"Goodness gracious!" aunt Pullet exclaimed, after preluding by an
    inarticulate scream; "keep her at the door, Sally! Don't bring her off
    the oil-cloth, whatever you do."

    "Why, she's tumbled into some nasty mud," said Mrs. Tulliver, going up
    to Lucy to examine into the amount of damage to clothes for which she
    felt herself responsible to her sister Deane.

    "If you please, 'um, it was Miss Maggie as pushed her in," said Sally;
    "Master Tom's been and said so, and they must ha' been to the pond,
    for it's only there they could ha' got into such dirt."

    "There it is, Bessy; it's what I've been telling you," said Mrs.
    Pullet, in a tone of prophetic sadness; "it's your children,--there's
    no knowing what they'll come to."

    Mrs. Tulliver was mute, feeling herself a truly wretched mother. As
    usual, the thought pressed upon her that people would think she had
    done something wicked to deserve her maternal troubles, while Mrs.
    Pullet began to give elaborate directions to Sally how to guard the
    premises from serious injury in the course of removing the dirt.
    Meantime tea was to be brought in by the cook, and the two naughty
    children were to have theirs in an ignominious manner in the kitchen.
    Mrs. Tulliver went out to speak to these naughty children, supposing
    them to be close at hand; but it was not until after some search that
    she found Tom leaning with rather a hardened, careless air against the
    white paling of the poultry-yard, and lowering his piece of string on
    the other side as a means of exasperating the turkey-cock.

    "Tom, you naughty boy, where's your sister?" said Mrs. Tulliver, in a
    distressed voice.

    "I don't know," said Tom; his eagerness for justice on Maggie had
    diminished since he had seen clearly that it could hardly be brought
    about without the injustice of some blame on his own conduct.

    "Why, where did you leave her?" said the mother, looking round.

    "Sitting under the tree, against the pond," said Tom, apparently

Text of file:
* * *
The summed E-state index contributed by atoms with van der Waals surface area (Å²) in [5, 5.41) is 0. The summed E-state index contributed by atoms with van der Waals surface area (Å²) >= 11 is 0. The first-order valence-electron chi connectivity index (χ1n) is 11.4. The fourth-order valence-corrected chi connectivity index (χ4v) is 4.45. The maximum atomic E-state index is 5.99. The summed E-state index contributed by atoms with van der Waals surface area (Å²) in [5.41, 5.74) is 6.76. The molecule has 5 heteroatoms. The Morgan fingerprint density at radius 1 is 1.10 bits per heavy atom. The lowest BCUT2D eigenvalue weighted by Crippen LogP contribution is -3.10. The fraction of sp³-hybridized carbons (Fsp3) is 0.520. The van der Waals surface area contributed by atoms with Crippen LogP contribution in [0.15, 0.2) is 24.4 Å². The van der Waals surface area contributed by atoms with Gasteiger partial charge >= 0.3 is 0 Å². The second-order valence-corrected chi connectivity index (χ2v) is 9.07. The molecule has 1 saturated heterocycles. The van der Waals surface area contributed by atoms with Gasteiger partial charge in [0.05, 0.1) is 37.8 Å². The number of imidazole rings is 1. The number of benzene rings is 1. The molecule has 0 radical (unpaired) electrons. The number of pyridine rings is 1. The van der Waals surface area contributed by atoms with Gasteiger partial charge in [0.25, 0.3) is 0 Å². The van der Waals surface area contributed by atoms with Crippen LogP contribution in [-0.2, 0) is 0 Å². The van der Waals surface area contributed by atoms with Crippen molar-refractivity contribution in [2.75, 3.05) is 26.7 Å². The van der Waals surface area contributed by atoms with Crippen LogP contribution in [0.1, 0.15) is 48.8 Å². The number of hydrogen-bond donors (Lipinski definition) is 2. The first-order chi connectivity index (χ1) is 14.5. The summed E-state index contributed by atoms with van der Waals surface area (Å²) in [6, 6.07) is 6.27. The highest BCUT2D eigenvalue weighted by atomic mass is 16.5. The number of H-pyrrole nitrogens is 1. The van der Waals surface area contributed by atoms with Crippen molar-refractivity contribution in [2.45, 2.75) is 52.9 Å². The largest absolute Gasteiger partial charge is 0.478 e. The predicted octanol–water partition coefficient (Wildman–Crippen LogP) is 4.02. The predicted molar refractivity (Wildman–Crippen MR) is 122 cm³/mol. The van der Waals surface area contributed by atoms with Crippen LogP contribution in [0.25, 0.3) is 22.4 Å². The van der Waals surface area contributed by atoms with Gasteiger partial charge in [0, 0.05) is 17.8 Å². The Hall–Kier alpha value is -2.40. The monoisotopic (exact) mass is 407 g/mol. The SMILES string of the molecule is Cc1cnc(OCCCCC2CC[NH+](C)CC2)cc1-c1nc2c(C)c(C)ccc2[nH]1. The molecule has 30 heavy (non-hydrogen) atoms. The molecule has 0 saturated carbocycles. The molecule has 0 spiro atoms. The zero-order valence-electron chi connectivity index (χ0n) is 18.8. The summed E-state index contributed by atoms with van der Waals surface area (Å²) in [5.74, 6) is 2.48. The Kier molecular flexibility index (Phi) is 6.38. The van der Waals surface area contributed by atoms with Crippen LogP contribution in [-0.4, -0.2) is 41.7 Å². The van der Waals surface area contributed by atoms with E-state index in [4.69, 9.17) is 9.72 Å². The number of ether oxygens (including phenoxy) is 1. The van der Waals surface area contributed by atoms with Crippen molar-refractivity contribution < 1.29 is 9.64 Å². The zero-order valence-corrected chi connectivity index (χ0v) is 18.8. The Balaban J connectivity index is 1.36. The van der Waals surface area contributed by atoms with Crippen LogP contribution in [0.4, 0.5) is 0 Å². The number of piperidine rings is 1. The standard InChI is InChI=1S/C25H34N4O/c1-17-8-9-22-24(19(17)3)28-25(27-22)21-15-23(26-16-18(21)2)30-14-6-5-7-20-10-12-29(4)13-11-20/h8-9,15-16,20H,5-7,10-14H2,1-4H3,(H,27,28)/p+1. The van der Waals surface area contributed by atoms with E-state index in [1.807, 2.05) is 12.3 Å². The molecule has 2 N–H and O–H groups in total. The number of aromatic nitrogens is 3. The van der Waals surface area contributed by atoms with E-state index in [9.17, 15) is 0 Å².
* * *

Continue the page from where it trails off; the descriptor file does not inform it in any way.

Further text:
indifferent to everything but the string and the turkey-cock.

    "Then go and fetch her in this minute, you naughty boy. And how could
    you think o' going to the pond, and taking your sister where there was
    dirt? You know she'll do mischief if there's mischief to be done."

    It was Mrs. Tulliver's way, if she blamed Tom, to refer his
    misdemeanor, somehow or other, to Maggie.

    The idea of Maggie sitting alone by the pond roused an habitual fear
    in Mrs. Tulliver's mind, and she mounted the horse-block to satisfy
    herself by a sight of that fatal child, while Tom walked--not very
    quickly--on his way toward her.

    "They're such children for the water, mine are," she said aloud,
    without reflecting that there was no one to hear her; "they'll be
    brought in dead and drownded some day. I wish that river was far
    enough."

    But when she not only failed to discern Maggie, but presently saw Tom
    returning from the pool alone, this hovering fear entered and took
    complete possession of her, and she hurried to meet him.

    "Maggie's nowhere about the pond, mother," said Tom; "she's gone
    away."

    You may conceive the terrified search for Maggie, and the difficulty
    of convincing her mother that she was not in the pond. Mrs. Pullet
    observed that the child might come to a worse end if she lived, there
    was no knowing; and Mr. Pullet, confused and overwhelmed by this
    revolutionary aspect of things,--the tea deferred and the poultry
    alarmed by the unusual running to and fro,--took up his spud as an
    instrument of search, and reached down a key to unlock the goose-pen,
    as a likely place for Maggie to lie concealed in.

    Tom, after a while, started the idea that Maggie was gone home
    (without thinking it necessary to state that it was what he should
    have done himself under the circumstances), and the suggestion was
    seized as a comfort by his mother.

    "Sister, for goodness' sake let 'em put the horse in the carriage and
    take me home; we shall perhaps find her on the road. Lucy can't walk
    in her dirty clothes," she said, looking at that innocent victim, who
    was wrapped up in a shawl, and sitting with naked feet on the sofa.

    Aunt Pullet was quite willing to take the shortest means of restoring
    her premises to order and quiet, and it was not long before Mrs.
    Tulliver was in the chaise, looking anxiously at the most distant
    point before her. What the father would say if Maggie was lost, was a
    question that predominated over every other.
    Next Chapter
    Chapter 10
    Previous Chapter
    If you're writing a George Eliot essay and need some advice, post your George Eliot essay question on our Facebook page where fellow bookworms are always glad to help!

    Top 5 Authors

    Top 5 Books

    Book Status
    Finished
    Want to read
    Abandoned

    Are you sure you want to leave this group?